Bowdoin Organic Garden

So Long 2011

Story posted November 04, 2011

In just one more week, the 2011 season will come to a close.  Fortunately, outside forces are making it quite easy to slow down and actually look forward to a break: it's cold out-highs in the 40's lately, there's snow on the ground (yes, it snowed a lasting 2" on October 29th!), there are less than 12 hours of daylight, and, well, with a wood stove cranking at home, why leave?  Here's how everything turned out this season:

We had over 400 volunteer hours over the course of the season.  Highlights included a class of 19 third graders from the Merriconeag Waldorf School in Freeport, four parent volunteers, their teacher, my dad and his wife, all in the same day!  It was more people (28) than I've ever had at the farm at one time.

We grossed close to $25,000 in the value of the produce we grew, and donated over $900 worth of produce to the Mid Coast Hunger Prevention Program.  Our most lucrative crops were basil, flowers and lettuce mix, while our most productive crops were winter squash, carrots and leeks.

We tried five new crops this year: soy beans, quinoa, sweet potatoes and sweet corn.  Of those, soy beans will definitely be added to the crop lineup in future years.  The quinoa was fun to watch grow, but it's really not meant to grow in our climate!  The wheat was fun and successful, though won't stay in the mix unless we continue to manage enough land for it.  The sweet potatoes were a huge disappointment; not a single slip took to its new environment and grew!  And the sweet corn seed was entirely devoured by crows.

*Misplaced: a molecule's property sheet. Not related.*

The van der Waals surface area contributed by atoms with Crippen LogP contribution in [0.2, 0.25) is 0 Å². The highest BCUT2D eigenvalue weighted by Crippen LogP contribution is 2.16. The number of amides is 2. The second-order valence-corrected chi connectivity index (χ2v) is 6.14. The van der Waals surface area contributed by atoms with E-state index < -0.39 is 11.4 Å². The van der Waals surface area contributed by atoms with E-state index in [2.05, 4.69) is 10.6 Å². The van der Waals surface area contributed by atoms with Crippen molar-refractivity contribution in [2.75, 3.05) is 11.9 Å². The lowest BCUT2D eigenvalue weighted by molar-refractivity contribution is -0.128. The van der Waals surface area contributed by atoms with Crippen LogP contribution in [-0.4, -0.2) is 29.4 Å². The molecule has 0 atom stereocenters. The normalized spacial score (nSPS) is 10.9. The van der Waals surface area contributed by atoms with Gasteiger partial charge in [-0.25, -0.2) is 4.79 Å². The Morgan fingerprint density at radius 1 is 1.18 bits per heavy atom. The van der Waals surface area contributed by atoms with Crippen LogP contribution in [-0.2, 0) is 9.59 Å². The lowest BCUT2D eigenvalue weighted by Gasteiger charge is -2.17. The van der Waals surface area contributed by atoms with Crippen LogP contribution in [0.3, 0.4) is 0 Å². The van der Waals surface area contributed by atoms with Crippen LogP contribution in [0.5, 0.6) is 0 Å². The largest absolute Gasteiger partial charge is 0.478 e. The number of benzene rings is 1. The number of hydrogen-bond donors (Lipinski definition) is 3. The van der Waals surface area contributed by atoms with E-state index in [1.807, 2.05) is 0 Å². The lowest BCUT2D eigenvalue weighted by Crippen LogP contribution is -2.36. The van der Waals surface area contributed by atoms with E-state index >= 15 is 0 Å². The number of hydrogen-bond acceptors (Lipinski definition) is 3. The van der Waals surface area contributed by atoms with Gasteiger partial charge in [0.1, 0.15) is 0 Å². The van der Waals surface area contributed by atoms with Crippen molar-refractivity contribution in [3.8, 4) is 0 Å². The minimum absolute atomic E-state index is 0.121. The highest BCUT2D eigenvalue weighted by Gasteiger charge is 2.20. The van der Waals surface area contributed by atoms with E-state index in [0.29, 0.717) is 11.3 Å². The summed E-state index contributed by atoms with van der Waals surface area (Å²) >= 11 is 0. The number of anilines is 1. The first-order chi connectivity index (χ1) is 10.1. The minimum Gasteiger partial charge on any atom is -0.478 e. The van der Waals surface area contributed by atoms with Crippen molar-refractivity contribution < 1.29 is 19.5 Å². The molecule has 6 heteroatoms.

Groups from The Real School, North Yarmouth Academy, Merriconeag Waldorf School, Upward Bound, and Wolfe's Neck Farm Camp visited us this season.  They provided much needed help and learned about our program.  These were all brand new visitors to the BOG!

Now the farm will rest until May of next year.  It may look like the farmers just up and left the crop residue still sitting in their beds, but the remaining plants will act as anchors holding the soil in place all winter under a blanket of snow.  What spaces are free of crops are planted in winter rye, and those tender things like strawberries and garlic seed will be under a thick layer of straw. 

Check back in early March for the maple sugaring update!

"Our most lucrative crops were basil, flowers, and lettuce mix, while our most productive crops were winter squash, carrots and leeks".

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